Mets closest Edwin Diaz rewards Buck Showalter for bold appeal

Seven Braves up and six Braves down, courtesy of Edwin Diaz. Six strikeouts from the best in the world came close on a night the Mets showed power and poise and everything a team would want to show at the start of a five-game series with an oppressive rival.

Diaz has become a terrifying force of nature, a Mo Rivera who throws harder. What chances would you have had on that in Vegas a few years ago?

So yes, Buck Showalter went to kill the summer against Atlanta on Thursday night, asking Diaz to do something managers only ask closers to do in October. Showalter once called on his Yankees starter David Cone to throw 147 pitches in a sudden-death playoff game in Seattle. It was really pushing him.

It was a bit of a push too, in the 105th game of the year. But it was the Braves, the franchise that owned the Mets and National League East for so long. Showalter felt the heartbeat of the match, and after Adam Ottavino barely survived the seventh, he realized he didn’t have another bullpen arm worthy of the moment.

The Mets manager made the right choice. Diaz hadn’t appeared since Friday and only broke his five days off to throw 14 or 15 bullpen shots on Tuesday. This game looked bigger than the schedule suggested, the Yankees had the night off, and the whole town was watching to see if the Mets could land a first-round haymaker against the reigning world champions.

Edwin Diaz
Edwin Diaz recorded the first six-out save of his career.
Charles Wenzelberg/New York Post

Diaz expected to go an inning and a third, or an inning and two thirds. With the Mets holding a 6-4 lead, he didn’t expect to go two full innings for the first stoppage of his life with six outs.

No one expected this on that sweltering night inside Citi Field. When the closer emerged from the bullpen door to start the eighth, his trademark trumpets were as quiet as a church at midnight.

“Maybe they were doing a promo or something,” Diaz said with a laugh.

Its good; he heard the song in his head as he began to warm up, pitching to that imaginary beat, at least until the trumpets finally started to sound for real. He got Dansby Swanson on a one-pitch pitch before hitting Matt Olson looking and Austin Riley swinging.

Fans stood and cheered Diaz after he exited the dugout with his glove in his right hand and headed up the mound to open the ninth – the same fans who legitimately tried to boo him out of the city ​​in those dark, early hours of his Mets career.

“A lot of people don’t get over it here, or anywhere else,” Showalter said. “Keep in mind that it wasn’t always aesthetic for him here. That’s what I learned; he took that and pulled from it and actually used it as a springboard.

Edwin Diaz's traditional trump-themed intro music did not play on the regular time.
Edwin Diaz’s traditional trump-themed intro music did not play on the regular time.
Charles Wenzelberg/New York Post

Showalter appreciated that Diaz admitted that almost all of his problems in New York were self-inflicted. The director spoke of the fearlessness and resilience of the closest. That’s why he didn’t hesitate to ask him for six strikeouts on August 4, with four games left in this series and a whole season to go.

Diaz gave up a single to Eddie Rosario to start the ninth, but that was it. Facing a two-out, 3-0 count against Orlando Arcia, Diaz got soft ground on the first base side on a defensive swing. He picked up the remnants of his 28th and final bare-handed throw and raced to first to record the final himself.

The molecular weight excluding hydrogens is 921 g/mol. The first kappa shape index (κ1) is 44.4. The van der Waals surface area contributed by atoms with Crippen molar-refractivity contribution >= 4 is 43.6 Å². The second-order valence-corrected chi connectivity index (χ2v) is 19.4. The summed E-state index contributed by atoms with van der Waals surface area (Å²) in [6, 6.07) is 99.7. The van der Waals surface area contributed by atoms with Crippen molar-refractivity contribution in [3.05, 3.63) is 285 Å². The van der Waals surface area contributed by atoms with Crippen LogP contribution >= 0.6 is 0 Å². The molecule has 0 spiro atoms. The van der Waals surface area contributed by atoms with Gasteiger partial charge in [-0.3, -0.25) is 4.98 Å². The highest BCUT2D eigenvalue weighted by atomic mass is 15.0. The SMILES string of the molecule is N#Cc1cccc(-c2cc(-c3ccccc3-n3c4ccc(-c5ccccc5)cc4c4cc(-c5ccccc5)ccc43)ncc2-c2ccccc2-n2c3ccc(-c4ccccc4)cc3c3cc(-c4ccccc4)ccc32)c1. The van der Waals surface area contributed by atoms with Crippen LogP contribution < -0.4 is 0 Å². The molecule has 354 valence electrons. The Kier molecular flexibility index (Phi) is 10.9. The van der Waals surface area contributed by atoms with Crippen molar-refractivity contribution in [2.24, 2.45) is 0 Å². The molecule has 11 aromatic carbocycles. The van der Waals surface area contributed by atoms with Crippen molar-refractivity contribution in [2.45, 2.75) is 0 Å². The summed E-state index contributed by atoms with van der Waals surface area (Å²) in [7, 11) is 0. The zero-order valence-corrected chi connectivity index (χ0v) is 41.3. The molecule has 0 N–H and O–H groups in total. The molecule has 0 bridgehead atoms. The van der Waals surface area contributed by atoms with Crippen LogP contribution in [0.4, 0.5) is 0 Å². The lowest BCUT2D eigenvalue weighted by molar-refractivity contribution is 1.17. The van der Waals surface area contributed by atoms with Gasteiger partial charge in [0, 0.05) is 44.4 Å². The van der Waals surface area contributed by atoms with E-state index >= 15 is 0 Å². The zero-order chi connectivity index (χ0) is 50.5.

It was a fitting end to a tense battle that gave the Mets a 4 ½ game lead in the division. After it was over, Showalter tried to downplay it all. He said five consecutive days off for a reconciliation was almost unheard of. He said if Diaz had struggled in the eighth, he might have replaced him for the ninth.

On the other hand, Showalter conceded, “I think it’s that time of year where we sometimes switch to a different mode of operation.”

Especially when the Braves are in town.

“It’s not easy to put these ghosts to rest,” former Mets manager Bobby Valentine said Thursday afternoon. He should know.

Edwin Diaz, right, is greeted by Buck Showalter after the Mets win over the Braves.
Edwin Diaz, right, is greeted by Buck Showalter after the Mets win over the Braves.
Robert Sabo for NY POST

Bobby V got the Mets job in late 1996 and made two trips to the National League Championship Series and one to the World Series before losing that job after 2002. Atlanta finished ahead of his team, at the first place, every year, and beat his team in their thrilling 1999 NLCS.

Although Queens historians know the Braves have won 16 division titles against both Mets since Atlanta joined the NL East, Valentine suggested that few current Mets “have wounds they’re trying to heal that have been inflicted by the Braves”. He was then reminded that the 2021 Mets led the NL East for nearly three months before Atlanta grabbed it en route to a World Series title.

It was back to ghosts.

“The Mets have a thing,” Valentine said, “and it needs to be exorcised.

“I look at the schedule and see how many games are left with the Braves, and I say I wish there weren’t so many games left with the Braves. Beating them was never like winning a game. It was like winning a game and a half.”

It felt like the Mets had won two games on Thursday night. One against Atlanta, and one against the idea that Edwin Diaz couldn’t do what he just did.

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